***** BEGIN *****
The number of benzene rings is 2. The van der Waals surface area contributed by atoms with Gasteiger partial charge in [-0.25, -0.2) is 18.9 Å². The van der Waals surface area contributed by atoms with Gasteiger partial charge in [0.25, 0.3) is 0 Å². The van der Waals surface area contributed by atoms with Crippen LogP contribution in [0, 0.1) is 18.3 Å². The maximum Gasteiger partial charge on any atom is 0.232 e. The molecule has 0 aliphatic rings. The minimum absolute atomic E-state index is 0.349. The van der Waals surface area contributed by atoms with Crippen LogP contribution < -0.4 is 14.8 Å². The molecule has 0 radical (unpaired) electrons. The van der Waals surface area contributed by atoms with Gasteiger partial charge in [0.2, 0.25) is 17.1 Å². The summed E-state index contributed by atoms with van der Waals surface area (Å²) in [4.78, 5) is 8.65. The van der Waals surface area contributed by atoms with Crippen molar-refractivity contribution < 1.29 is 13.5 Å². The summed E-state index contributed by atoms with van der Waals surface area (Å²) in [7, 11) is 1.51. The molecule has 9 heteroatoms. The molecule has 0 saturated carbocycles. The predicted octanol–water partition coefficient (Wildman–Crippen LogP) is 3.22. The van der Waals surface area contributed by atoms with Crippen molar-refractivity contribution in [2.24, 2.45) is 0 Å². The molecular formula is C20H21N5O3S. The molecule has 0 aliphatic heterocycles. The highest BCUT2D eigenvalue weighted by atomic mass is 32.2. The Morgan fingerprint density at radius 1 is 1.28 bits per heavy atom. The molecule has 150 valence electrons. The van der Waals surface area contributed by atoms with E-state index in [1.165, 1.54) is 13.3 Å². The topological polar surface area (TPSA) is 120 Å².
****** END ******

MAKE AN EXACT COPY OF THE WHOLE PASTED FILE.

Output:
The number of benzene rings is 2. The van der Waals surface area contributed by atoms with Gasteiger partial charge in [-0.25, -0.2) is 18.9 Å². The van der Waals surface area contributed by atoms with Gasteiger partial charge in [0.25, 0.3) is 0 Å². The van der Waals surface area contributed by atoms with Crippen LogP contribution in [0, 0.1) is 18.3 Å². The maximum Gasteiger partial charge on any atom is 0.232 e. The molecule has 0 aliphatic rings. The minimum absolute atomic E-state index is 0.349. The van der Waals surface area contributed by atoms with Crippen LogP contribution < -0.4 is 14.8 Å². The molecule has 0 radical (unpaired) electrons. The van der Waals surface area contributed by atoms with Gasteiger partial charge in [0.2, 0.25) is 17.1 Å². The summed E-state index contributed by atoms with van der Waals surface area (Å²) in [4.78, 5) is 8.65. The van der Waals surface area contributed by atoms with Crippen molar-refractivity contribution < 1.29 is 13.5 Å². The summed E-state index contributed by atoms with van der Waals surface area (Å²) in [7, 11) is 1.51. The molecule has 9 heteroatoms. The molecule has 0 saturated carbocycles. The predicted octanol–water partition coefficient (Wildman–Crippen LogP) is 3.22. The van der Waals surface area contributed by atoms with Crippen molar-refractivity contribution in [2.24, 2.45) is 0 Å². The molecular formula is C20H21N5O3S. The molecule has 0 aliphatic heterocycles. The highest BCUT2D eigenvalue weighted by atomic mass is 32.2. The Morgan fingerprint density at radius 1 is 1.28 bits per heavy atom. The molecule has 150 valence electrons. The van der Waals surface area contributed by atoms with E-state index in [1.165, 1.54) is 13.3 Å². The topological polar surface area (TPSA) is 120 Å².